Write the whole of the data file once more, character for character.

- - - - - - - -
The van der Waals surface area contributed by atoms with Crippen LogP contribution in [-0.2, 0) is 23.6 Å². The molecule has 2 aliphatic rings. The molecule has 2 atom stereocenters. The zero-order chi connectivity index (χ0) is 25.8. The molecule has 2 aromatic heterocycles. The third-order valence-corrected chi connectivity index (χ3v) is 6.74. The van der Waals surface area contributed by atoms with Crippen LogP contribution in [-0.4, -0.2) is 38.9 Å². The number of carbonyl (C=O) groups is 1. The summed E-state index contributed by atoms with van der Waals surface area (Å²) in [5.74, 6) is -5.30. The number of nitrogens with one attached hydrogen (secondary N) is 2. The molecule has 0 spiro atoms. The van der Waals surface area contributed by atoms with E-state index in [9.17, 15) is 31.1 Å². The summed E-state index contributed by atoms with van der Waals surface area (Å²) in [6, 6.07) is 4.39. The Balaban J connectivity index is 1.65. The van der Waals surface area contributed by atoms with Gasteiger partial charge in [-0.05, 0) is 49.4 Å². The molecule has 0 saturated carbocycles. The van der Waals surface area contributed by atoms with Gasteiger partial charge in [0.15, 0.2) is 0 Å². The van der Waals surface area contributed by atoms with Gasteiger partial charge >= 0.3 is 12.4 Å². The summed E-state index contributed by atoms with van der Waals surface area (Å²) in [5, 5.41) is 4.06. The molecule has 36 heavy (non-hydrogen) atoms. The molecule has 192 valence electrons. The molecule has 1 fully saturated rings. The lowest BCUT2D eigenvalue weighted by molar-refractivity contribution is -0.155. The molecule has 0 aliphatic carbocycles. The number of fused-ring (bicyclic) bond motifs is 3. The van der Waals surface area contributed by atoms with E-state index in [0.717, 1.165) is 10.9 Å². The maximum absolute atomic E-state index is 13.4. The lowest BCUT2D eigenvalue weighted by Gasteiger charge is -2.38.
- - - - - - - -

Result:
The van der Waals surface area contributed by atoms with Crippen LogP contribution in [-0.2, 0) is 23.6 Å². The molecule has 2 aliphatic rings. The molecule has 2 atom stereocenters. The zero-order chi connectivity index (χ0) is 25.8. The molecule has 2 aromatic heterocycles. The third-order valence-corrected chi connectivity index (χ3v) is 6.74. The van der Waals surface area contributed by atoms with Crippen LogP contribution in [-0.4, -0.2) is 38.9 Å². The number of carbonyl (C=O) groups is 1. The summed E-state index contributed by atoms with van der Waals surface area (Å²) in [5.74, 6) is -5.30. The number of nitrogens with one attached hydrogen (secondary N) is 2. The molecule has 0 spiro atoms. The van der Waals surface area contributed by atoms with E-state index in [9.17, 15) is 31.1 Å². The summed E-state index contributed by atoms with van der Waals surface area (Å²) in [6, 6.07) is 4.39. The Balaban J connectivity index is 1.65. The van der Waals surface area contributed by atoms with Gasteiger partial charge in [-0.05, 0) is 49.4 Å². The molecule has 0 saturated carbocycles. The van der Waals surface area contributed by atoms with Gasteiger partial charge in [0.15, 0.2) is 0 Å². The van der Waals surface area contributed by atoms with Gasteiger partial charge >= 0.3 is 12.4 Å². The summed E-state index contributed by atoms with van der Waals surface area (Å²) in [5, 5.41) is 4.06. The molecule has 36 heavy (non-hydrogen) atoms. The molecule has 192 valence electrons. The molecule has 1 fully saturated rings. The lowest BCUT2D eigenvalue weighted by molar-refractivity contribution is -0.155. The molecule has 0 aliphatic carbocycles. The number of fused-ring (bicyclic) bond motifs is 3. The van der Waals surface area contributed by atoms with E-state index in [0.717, 1.165) is 10.9 Å². The maximum absolute atomic E-state index is 13.4. The lowest BCUT2D eigenvalue weighted by Gasteiger charge is -2.38.